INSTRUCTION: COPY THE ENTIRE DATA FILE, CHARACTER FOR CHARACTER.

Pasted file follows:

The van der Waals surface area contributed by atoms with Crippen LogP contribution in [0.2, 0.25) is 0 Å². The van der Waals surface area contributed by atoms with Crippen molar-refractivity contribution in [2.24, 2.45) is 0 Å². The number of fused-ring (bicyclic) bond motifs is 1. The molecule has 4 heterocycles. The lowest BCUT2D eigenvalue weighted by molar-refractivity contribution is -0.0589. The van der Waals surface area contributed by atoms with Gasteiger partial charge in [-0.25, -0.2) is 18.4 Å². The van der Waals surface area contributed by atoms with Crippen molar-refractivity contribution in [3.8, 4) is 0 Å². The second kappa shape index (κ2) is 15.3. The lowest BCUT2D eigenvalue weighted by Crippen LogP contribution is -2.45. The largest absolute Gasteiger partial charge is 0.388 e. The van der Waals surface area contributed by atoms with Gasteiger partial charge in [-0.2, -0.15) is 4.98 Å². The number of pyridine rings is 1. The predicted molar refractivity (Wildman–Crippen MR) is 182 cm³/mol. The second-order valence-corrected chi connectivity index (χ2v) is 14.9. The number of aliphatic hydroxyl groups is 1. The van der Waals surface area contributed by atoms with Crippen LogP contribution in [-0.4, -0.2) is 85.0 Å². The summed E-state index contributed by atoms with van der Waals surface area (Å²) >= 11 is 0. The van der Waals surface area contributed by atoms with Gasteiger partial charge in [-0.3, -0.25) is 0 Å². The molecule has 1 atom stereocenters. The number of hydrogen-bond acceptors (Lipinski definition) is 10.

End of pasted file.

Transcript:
The van der Waals surface area contributed by atoms with Crippen LogP contribution in [0.2, 0.25) is 0 Å². The van der Waals surface area contributed by atoms with Crippen molar-refractivity contribution in [2.24, 2.45) is 0 Å². The number of fused-ring (bicyclic) bond motifs is 1. The molecule has 4 heterocycles. The lowest BCUT2D eigenvalue weighted by molar-refractivity contribution is -0.0589. The van der Waals surface area contributed by atoms with Gasteiger partial charge in [-0.25, -0.2) is 18.4 Å². The van der Waals surface area contributed by atoms with Crippen molar-refractivity contribution in [3.8, 4) is 0 Å². The second kappa shape index (κ2) is 15.3. The lowest BCUT2D eigenvalue weighted by Crippen LogP contribution is -2.45. The largest absolute Gasteiger partial charge is 0.388 e. The van der Waals surface area contributed by atoms with Gasteiger partial charge in [-0.2, -0.15) is 4.98 Å². The number of pyridine rings is 1. The predicted molar refractivity (Wildman–Crippen MR) is 182 cm³/mol. The second-order valence-corrected chi connectivity index (χ2v) is 14.9. The number of aliphatic hydroxyl groups is 1. The van der Waals surface area contributed by atoms with Crippen LogP contribution in [-0.4, -0.2) is 85.0 Å². The summed E-state index contributed by atoms with van der Waals surface area (Å²) >= 11 is 0. The van der Waals surface area contributed by atoms with Gasteiger partial charge in [-0.3, -0.25) is 0 Å². The molecule has 1 atom stereocenters. The number of hydrogen-bond acceptors (Lipinski definition) is 10.